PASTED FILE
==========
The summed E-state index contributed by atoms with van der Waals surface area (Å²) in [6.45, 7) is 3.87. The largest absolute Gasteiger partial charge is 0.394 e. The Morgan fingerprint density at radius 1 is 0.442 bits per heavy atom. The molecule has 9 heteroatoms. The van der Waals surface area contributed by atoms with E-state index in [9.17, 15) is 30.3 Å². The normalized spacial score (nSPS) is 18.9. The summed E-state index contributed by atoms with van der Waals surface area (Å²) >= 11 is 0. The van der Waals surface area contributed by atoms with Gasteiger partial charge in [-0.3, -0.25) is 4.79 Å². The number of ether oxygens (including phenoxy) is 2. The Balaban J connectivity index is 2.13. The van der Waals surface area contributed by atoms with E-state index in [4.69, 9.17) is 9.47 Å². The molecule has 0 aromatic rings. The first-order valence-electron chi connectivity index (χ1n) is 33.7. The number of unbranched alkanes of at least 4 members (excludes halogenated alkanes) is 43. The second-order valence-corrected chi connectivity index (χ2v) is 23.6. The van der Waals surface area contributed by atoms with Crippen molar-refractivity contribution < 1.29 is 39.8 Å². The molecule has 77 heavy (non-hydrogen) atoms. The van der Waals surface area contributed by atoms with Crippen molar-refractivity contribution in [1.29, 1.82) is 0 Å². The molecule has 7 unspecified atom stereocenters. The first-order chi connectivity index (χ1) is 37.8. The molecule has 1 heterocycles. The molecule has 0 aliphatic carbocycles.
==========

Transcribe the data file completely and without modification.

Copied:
The summed E-state index contributed by atoms with van der Waals surface area (Å²) in [6.45, 7) is 3.87. The largest absolute Gasteiger partial charge is 0.394 e. The Morgan fingerprint density at radius 1 is 0.442 bits per heavy atom. The molecule has 9 heteroatoms. The van der Waals surface area contributed by atoms with E-state index in [9.17, 15) is 30.3 Å². The normalized spacial score (nSPS) is 18.9. The summed E-state index contributed by atoms with van der Waals surface area (Å²) >= 11 is 0. The van der Waals surface area contributed by atoms with Gasteiger partial charge in [-0.3, -0.25) is 4.79 Å². The number of ether oxygens (including phenoxy) is 2. The Balaban J connectivity index is 2.13. The van der Waals surface area contributed by atoms with E-state index in [4.69, 9.17) is 9.47 Å². The molecule has 0 aromatic rings. The first-order valence-electron chi connectivity index (χ1n) is 33.7. The number of unbranched alkanes of at least 4 members (excludes halogenated alkanes) is 43. The second-order valence-corrected chi connectivity index (χ2v) is 23.6. The van der Waals surface area contributed by atoms with Crippen molar-refractivity contribution < 1.29 is 39.8 Å². The molecule has 77 heavy (non-hydrogen) atoms. The van der Waals surface area contributed by atoms with Crippen molar-refractivity contribution in [1.29, 1.82) is 0 Å². The molecule has 7 unspecified atom stereocenters. The first-order chi connectivity index (χ1) is 37.8. The molecule has 1 heterocycles. The molecule has 0 aliphatic carbocycles.